MARTINO: So, I mean, again I think the projection question is a little tricky with all of the unknowns in the election, but as I said, the Center for American Women in Politics at Rutgers, you know, has noted that we have more women on the general election ballot this fall than we did two years ago. And they also have some great statistics about the number of women running for federal office, and also running for governor. And I think there is an all-time high—I believe there’s 25 states where there is at least one woman gubernatorial candidate on the ballot. So definitely more women on the ballot, I think, than in recent years, but not sure what the outcome will be.

In terms of the meaningful contributions, I think one of the most important things that can happen is to get away from the idea that there are women’s issues. You know, I sometimes hear that from women legislators; you know, especially conservative women legislators who may not, you know—they’re not really into identity politics, you know, they see some of this stuff as being very partisan. And I always say, well, we don’t do women’s issues; we do all the issues.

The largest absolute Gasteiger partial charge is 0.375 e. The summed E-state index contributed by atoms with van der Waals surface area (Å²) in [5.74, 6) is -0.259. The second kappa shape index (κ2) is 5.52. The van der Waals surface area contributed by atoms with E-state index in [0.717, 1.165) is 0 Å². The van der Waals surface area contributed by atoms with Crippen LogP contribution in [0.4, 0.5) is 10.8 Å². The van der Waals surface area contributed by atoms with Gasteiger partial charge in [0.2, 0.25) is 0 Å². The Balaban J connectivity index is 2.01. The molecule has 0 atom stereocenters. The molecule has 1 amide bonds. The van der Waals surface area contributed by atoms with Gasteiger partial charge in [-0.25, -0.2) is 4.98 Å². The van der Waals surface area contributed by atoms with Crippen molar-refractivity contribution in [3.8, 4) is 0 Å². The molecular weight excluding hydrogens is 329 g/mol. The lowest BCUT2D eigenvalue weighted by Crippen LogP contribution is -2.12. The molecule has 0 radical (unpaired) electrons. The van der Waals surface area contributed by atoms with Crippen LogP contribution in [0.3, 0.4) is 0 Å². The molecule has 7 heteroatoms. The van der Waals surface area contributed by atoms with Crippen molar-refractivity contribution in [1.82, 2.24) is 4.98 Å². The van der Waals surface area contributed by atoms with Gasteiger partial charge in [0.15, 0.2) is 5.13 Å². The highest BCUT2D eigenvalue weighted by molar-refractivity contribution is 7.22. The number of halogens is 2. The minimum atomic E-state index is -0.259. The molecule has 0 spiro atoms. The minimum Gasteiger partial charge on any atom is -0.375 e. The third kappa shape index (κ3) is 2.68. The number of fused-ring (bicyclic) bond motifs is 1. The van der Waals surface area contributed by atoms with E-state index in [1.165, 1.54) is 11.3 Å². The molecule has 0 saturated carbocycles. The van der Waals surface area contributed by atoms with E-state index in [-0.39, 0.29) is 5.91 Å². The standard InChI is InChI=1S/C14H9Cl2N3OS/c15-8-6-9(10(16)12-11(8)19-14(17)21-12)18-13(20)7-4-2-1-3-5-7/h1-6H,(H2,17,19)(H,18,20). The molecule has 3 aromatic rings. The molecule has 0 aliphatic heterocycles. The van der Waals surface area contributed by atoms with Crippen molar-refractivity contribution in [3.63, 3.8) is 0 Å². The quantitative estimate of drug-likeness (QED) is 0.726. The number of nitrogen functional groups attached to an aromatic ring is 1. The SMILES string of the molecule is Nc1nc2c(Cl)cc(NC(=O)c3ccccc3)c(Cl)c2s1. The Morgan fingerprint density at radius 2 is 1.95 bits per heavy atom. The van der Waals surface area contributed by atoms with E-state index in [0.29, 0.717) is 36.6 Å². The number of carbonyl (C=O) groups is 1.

But I think that’s a—that’s a real situation in certain states. I mean, I talked to a women in leadership in a state, and she’s a Republican woman in leadership—I mean, very high up in here chamber—number two, number three in her chamber—and she was running a bill on human trafficking, which is a societal problem, right? It is societal problem that should be addressed, and everyone, you know, who is a contributing member of society should be concerned about human trafficking. And when her party—when her chamber leader, you know, after the bill was voted on, he said to her, you know, I voted on your women’s bill. And I just think that is a real problem when there are certain issues that are kind of seen as like a token nod or a giveaway to women or women’s issues. I think we need to sort of talk about issues in the broader sense of where they fit into our community.

You know, when we talk about childcare and elder care, it’s very much to support women’s participation in the workforce. It’s an economic participation issue. But again, if you kind of maybe focus it as a women’s issue, it doesn’t feel as important. It doesn’t feel as valid or as worthy of getting resources and attention and solutions.

And so I think that question of participation is important, but I think another thing is to address the meaningfulness of the work that women legislators do, and that’s to sort of just lead on all the issues and not be sort of pigeon-holed and put into things that are seen as women’s issues.

FASKIANOS: Right. And Ann, on the global level, at the U.N., is that—I mean, how is it seen? Is it—is the approach more it is a societal issue not a women’s issue?